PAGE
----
IN this way the second phase began. It was as though he had fallen into a sewer. As upon another life he looked back upon that first hard and manlike surrender, that surrender terrific and hard, like the breaking down of a spiritual skeleton the very sound of whose snapping fibers could be heard almost by the physical ear, so that the act of capitulation was anticlimax, as when a defeated general on the day after the last battle, shaved overnight and with his boots cleaned of the mud of combat, surrenders his sword to a committee.
The sewer ran only by night. The days were the same as they had ever been. He went to work at half past six in the morning. He would leave the cabin without looking toward the house at all. At six in the evening he returned, again without even looking toward the house. He washed and changed to the white shirt and the dark creased trousers and went to the kitchen and found his supper waiting on the table and he sat and ate it, still without having seen her at all. But he knew that she was in the house and that the coming of dark within the old walls was breaking down something and leaving it corrupt with waiting. He knew how she had spent the day; that her days also were no different from what they had always been, as if in her case too another person had lived them. All day long he would imagine her, going about her housework, sitting for that unvarying period at the scarred desk, or talking, listening, to the negro women who came to the house from both directions up and down the road, following paths which had been years in the wearing and which radiated from the house like wheelspokes. What they talked about to her he did not know, though he had watched them approaching the house in a manner not exactly secret, yet purposeful, entering usually singly though sometimes in twos and threes, in their aprons and headrags and now and then with a man's coat thrown about their shoulders, emerging again and returning down the radiating paths not fast and yet not loitering. They would be brief in his mind, thinking Now she is doing this. Now she is doing that not thinking much about her. He believed that during the day she thought no more about him than he did about her, too. Even when at night, in her dark bedroom, she insisted on telling him in tedious detail the trivial matters of her day and insisted on his telling her of his day in turn, it was in the fashion of lovers: that imperious and insatiable demand that the trivial details of both days be put into words, without any need to listen to the telling. Then he would finish his supper and go to her where she waited. Often he would not hurry. As time went on and the novelty of the second phase began to wear off and become habit, he would stand in the kitchen door and look out across the dusk and see, perhaps with foreboding and premonition, the savage and lonely street which he had chosen of his own will, waiting for him, thinking This is not my life. I do not belong here.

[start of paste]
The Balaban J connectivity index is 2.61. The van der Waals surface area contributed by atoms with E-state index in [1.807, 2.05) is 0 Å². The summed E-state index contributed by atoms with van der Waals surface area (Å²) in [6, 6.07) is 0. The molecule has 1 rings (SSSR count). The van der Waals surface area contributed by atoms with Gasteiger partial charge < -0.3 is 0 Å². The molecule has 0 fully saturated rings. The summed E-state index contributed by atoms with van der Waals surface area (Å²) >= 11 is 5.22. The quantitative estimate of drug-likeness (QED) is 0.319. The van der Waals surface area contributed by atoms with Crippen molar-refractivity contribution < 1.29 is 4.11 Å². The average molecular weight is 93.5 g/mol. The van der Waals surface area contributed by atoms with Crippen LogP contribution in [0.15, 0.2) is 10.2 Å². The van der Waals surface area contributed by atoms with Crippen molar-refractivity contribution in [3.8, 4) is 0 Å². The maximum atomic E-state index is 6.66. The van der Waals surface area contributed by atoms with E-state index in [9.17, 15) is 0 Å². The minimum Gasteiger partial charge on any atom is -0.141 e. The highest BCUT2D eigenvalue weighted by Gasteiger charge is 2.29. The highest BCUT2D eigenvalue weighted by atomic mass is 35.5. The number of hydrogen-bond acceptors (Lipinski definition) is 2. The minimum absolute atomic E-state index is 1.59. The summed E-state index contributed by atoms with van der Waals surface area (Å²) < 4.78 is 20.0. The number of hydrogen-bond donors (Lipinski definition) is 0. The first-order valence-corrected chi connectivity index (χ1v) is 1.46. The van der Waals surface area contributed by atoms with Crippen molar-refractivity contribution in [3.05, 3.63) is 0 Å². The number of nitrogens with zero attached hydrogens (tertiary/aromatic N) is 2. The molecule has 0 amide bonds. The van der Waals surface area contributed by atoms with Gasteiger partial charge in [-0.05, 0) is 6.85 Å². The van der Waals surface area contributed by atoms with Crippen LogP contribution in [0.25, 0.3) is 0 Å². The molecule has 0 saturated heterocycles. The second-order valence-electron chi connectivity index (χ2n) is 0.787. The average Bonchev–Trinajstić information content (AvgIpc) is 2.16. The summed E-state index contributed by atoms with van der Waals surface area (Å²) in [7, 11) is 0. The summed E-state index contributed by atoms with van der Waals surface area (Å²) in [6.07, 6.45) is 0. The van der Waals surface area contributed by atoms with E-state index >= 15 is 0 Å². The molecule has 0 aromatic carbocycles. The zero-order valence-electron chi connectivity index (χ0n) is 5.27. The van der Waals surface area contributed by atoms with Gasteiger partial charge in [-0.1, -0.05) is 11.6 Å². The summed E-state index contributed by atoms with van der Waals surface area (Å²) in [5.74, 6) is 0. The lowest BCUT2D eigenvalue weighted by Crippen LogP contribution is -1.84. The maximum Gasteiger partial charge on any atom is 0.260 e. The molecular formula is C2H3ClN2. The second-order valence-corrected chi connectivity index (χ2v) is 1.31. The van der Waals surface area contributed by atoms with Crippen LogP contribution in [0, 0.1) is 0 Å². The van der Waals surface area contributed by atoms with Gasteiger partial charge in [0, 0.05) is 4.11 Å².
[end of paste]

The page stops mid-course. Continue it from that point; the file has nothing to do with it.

At first it shocked him: the abject fury of the New England glacier exposed suddenly to the fire of the New England biblical hell. Perhaps he was aware of the abnegation in it: the imperious and fierce urgency that concealed an actual despair at frustrate and irrevocable years, which she appeared to attempt to compensate each night as if she believed that it would be the last night on earth by damning herself forever to the hell of her forefathers, by living not alone in sin but in filth. She had an avidity for the forbidden wordsymbols; an insatiable appetite for the sound of them on his tongue and on her own. She revealed the terrible and impersonal curiosity of a child about forbidden subjects and objects; that rapt and tireless and detached interest of a surgeon in the physical body and its possibilities. And by day he would see the calm, coldfaced, almost manlike, almost middleaged woman who had lived for twenty years alone, without any feminine fears at all, in a lonely house in a neighborhood populated, when at all, by negroes, who spent a certain portion of each day sitting tranquilly at a desk and writing tranquilly for the eyes of both youth and age the practical advice of a combined priest and banker and trained nurse.
During that period (it could not be called a honeymoon) Christmas watched her pass through every avatar of a woman in love. Soon she more than shocked him: she astonished and bewildered him. She surprised and took him unawares with fits of jealous rage. She could have had no such experience at all, and there was neither reason for the scene nor any possible protagonist: he knew that she knew that. It was as if she had invented the whole thing deliberately, for the purpose of playing it out like a play. Yet she did it with such fury, with such convincingness and such conviction, that on the first occasion he thought that she was under a delusion and the third time he thought that she was mad. She revealed an unexpected and infallible instinct for intrigue. She insisted on a place for concealing notes, letters. It was in a hollow fence post below the rotting stable. He never saw her put a note there, yet she insisted on his visiting it daily; when he did so, the letter would be there. When he did not and lied to her, he would find that she had already set traps to catch him in the lie; she cried, wept.
Sometimes the notes would tell him not to come until a certain hour, to that house which no white person save himself had entered in years and in which for twenty years now she had been all night alone; for a whole week she forced him to climb into a window to come to her. He would do so and sometimes he would have to seek her about the dark house until he found her, hidden, in closets, in empty rooms, waiting, panting, her eyes in the dark glowing like the eyes of cats. Now and then she appointed trysts beneath certain shrubs about the grounds, where he would find her naked, or with her clothing half torn to ribbons upon her, in the wild throes of nymphomania, her body gleaming in the slow shifting from one to another of such formally erotic attitudes and gestures as a Beardsley of the time of Petronius might have drawn. She would be wild then, in the close, breathing halfdark without walls, with her wild hair, each strand of which would seem to come alive like octopus tentacles, and her wild hands and her breathing: "Negro! Negro! Negro!"